Ten years ago, Temple University established the Moulder Center for Drug Discovery Research as a hub for further developing the scientific discoveries of faculty members and scientists.
The goals of the centers included facilitating collaboration opportunities with pharmaceutical industry partners and other academic researchers, and moving discoveries made on campus into the broader research community.
Now a decade later, the center has generated a measurable return on Temple’s investment, The center has spun out one company, and is in the process of launching three more. Its researchers have received 12 patents, filed for more than 30, and obtained more than $7 million in grants and research contracts. Additionally, the center’s scientists have published more than 30 scientific articles in peer reviewed journals and participated in more than 100 presentations and invited lectures.
“We have grown substantially from having only me working in one lab back in 2009 to having a large number of faculty and staff members working in several labs,” said Magid Abou-Gharbia, the director of the Moulder Center and Temple’s associate dean for research.
Specifically, the Moulder Center now boasts six tenure-track faculty members, one screening manager (in charge of its high throughput screening facility supported by a 50,000-compound library), five scientific staff and one postdoctoral fellow occupying 10 laboratories. The center has another four tenure-track professors and one research professor as associate members.
“I think when you compare the Moulder Center with other academic drug discovery centers, and there are a lot of them, you’d find the team here has done an excellent job with our academic and entrepreneurial mission,” said Abou-Gharbia, a former Wyeth scientist. He said the center would never have gotten off the ground without the support of an $8.2 million grant from the university. Those Temple funds were used to:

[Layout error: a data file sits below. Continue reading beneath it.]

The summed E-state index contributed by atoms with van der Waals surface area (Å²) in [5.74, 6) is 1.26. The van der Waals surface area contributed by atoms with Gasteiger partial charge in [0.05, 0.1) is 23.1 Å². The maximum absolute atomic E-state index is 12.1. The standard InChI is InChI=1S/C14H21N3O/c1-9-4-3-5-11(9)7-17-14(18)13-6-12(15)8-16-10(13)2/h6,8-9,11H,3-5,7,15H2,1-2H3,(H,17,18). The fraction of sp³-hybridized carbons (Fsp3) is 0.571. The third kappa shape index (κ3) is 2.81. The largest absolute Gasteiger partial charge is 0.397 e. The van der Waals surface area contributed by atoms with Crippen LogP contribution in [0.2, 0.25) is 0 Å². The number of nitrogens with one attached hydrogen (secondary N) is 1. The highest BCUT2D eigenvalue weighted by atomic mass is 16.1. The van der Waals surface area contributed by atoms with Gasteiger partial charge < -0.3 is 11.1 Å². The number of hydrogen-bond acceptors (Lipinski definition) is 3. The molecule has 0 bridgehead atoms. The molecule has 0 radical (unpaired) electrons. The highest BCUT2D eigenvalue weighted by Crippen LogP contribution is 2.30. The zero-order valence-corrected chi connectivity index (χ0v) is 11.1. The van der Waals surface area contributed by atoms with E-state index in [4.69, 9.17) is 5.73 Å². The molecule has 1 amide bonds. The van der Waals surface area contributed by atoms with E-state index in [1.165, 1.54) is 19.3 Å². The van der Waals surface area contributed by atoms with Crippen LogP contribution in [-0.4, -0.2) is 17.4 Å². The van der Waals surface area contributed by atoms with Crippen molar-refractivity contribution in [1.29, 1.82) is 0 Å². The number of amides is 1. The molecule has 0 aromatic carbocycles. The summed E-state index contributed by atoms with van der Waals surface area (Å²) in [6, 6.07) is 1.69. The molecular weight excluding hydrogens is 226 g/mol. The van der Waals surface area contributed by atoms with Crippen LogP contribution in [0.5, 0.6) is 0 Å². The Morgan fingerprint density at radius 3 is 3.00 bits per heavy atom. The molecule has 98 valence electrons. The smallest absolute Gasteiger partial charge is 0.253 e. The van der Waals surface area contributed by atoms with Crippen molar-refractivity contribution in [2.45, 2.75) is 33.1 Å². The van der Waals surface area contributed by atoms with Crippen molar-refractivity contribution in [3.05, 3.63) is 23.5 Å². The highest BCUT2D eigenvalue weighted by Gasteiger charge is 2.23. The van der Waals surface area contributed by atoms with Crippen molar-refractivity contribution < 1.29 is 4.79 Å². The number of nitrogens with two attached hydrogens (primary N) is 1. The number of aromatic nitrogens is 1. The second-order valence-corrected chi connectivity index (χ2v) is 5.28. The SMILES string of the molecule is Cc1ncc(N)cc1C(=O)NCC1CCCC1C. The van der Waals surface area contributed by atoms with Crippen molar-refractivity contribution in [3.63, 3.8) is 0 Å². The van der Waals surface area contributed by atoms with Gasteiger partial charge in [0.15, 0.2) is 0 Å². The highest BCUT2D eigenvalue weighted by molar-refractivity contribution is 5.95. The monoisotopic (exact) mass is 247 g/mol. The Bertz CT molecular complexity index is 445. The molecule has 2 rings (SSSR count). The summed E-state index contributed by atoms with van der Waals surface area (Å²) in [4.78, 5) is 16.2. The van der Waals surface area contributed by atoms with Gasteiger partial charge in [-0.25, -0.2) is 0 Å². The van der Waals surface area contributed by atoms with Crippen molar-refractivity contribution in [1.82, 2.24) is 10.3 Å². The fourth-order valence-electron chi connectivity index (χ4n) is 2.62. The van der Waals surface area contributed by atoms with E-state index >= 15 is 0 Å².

• Add tenure-track faculty positions for the center in Temple’s Department of Pharmaceutical Sciences;
• Construct new research laboratories, faculty offices and meeting space;
• Purchase specialized instruments and equipment; and
• Create drug discovery initiative awards ($1 million over four years) to promote collaborative research.
During the past decade on the academic side, Abou-Gharbia said, the center has coordinated collaborative projects with researchers from Temple’s School of Medicine, College of Science and Technology and Temple Health System’s Fox Chase Cancer Center. The center has also forged research partnerships with Johns Hopkins University and the University of Rochester. Abou-Gharbia said they’ve also established a visiting scholars program.
“One of the things that makes this center unique is scientists from overseas come to spend time with us in our labs,” Abou-Gharbia said. “We’ve had one person from Barcelona and two from the Middle East come here.”
On the entrepreneurial front, intellectual property the Moulder Center has generated for Temple University has been licensed and led to the formation of its first spin-out company: Praeventix. The Exton company is developing an inflammatory bowel disease treatment based on a discovery made by the Temple School of Pharmacy professor’s Daniel Canney and Benjamin Blass.
Other intellectual property is the subject of licensing negotiations, including a disease modifying treatment for type 2 diabetes mellitus, a potential therapy for cerebral palsy, and a novel epigenetic approach to treating cancer. Abou-Gharbia said the center is hope, over the next few years, a drug candidate discovered by one its team members will advance into human clinical trials. “That’s the ultimate goal,” he said, “turning translative innovation into effective and safe medicines.”